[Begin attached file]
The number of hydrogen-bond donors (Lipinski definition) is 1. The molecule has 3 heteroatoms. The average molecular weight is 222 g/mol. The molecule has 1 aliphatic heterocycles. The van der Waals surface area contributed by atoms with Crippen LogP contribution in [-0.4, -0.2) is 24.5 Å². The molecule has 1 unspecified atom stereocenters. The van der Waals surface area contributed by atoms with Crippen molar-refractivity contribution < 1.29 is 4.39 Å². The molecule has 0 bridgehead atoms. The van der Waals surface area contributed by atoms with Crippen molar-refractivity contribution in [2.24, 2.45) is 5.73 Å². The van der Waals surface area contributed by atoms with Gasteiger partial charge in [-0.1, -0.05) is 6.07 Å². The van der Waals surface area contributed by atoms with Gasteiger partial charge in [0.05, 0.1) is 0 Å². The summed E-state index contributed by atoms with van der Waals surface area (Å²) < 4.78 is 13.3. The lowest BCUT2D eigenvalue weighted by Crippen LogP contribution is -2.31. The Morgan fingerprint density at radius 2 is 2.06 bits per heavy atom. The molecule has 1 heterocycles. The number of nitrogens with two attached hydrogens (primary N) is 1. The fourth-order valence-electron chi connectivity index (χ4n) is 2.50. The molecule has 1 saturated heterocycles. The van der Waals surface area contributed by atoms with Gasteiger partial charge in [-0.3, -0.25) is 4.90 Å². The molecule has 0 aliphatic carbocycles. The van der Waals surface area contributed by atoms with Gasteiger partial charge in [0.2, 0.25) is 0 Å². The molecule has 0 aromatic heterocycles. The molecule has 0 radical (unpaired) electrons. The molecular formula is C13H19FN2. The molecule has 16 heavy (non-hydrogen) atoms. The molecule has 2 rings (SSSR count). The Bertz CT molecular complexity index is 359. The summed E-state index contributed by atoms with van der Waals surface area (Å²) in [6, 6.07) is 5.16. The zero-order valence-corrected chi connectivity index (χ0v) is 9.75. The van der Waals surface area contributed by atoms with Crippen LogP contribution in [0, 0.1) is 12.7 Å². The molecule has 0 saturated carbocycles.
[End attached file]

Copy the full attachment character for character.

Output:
The number of hydrogen-bond donors (Lipinski definition) is 1. The molecule has 3 heteroatoms. The average molecular weight is 222 g/mol. The molecule has 1 aliphatic heterocycles. The van der Waals surface area contributed by atoms with Crippen LogP contribution in [-0.4, -0.2) is 24.5 Å². The molecule has 1 unspecified atom stereocenters. The van der Waals surface area contributed by atoms with Crippen molar-refractivity contribution < 1.29 is 4.39 Å². The molecule has 0 bridgehead atoms. The van der Waals surface area contributed by atoms with Crippen molar-refractivity contribution in [2.24, 2.45) is 5.73 Å². The van der Waals surface area contributed by atoms with Gasteiger partial charge in [-0.1, -0.05) is 6.07 Å². The van der Waals surface area contributed by atoms with Gasteiger partial charge in [0.05, 0.1) is 0 Å². The summed E-state index contributed by atoms with van der Waals surface area (Å²) < 4.78 is 13.3. The lowest BCUT2D eigenvalue weighted by Crippen LogP contribution is -2.31. The Morgan fingerprint density at radius 2 is 2.06 bits per heavy atom. The molecule has 1 heterocycles. The number of nitrogens with two attached hydrogens (primary N) is 1. The fourth-order valence-electron chi connectivity index (χ4n) is 2.50. The molecule has 1 saturated heterocycles. The van der Waals surface area contributed by atoms with Gasteiger partial charge in [-0.3, -0.25) is 4.90 Å². The molecule has 0 aliphatic carbocycles. The van der Waals surface area contributed by atoms with Gasteiger partial charge in [0.2, 0.25) is 0 Å². The molecule has 0 aromatic heterocycles. The molecule has 0 radical (unpaired) electrons. The molecular formula is C13H19FN2. The molecule has 16 heavy (non-hydrogen) atoms. The molecule has 2 rings (SSSR count). The Bertz CT molecular complexity index is 359. The summed E-state index contributed by atoms with van der Waals surface area (Å²) in [6, 6.07) is 5.16. The zero-order valence-corrected chi connectivity index (χ0v) is 9.75. The van der Waals surface area contributed by atoms with Crippen LogP contribution in [0, 0.1) is 12.7 Å². The molecule has 0 saturated carbocycles.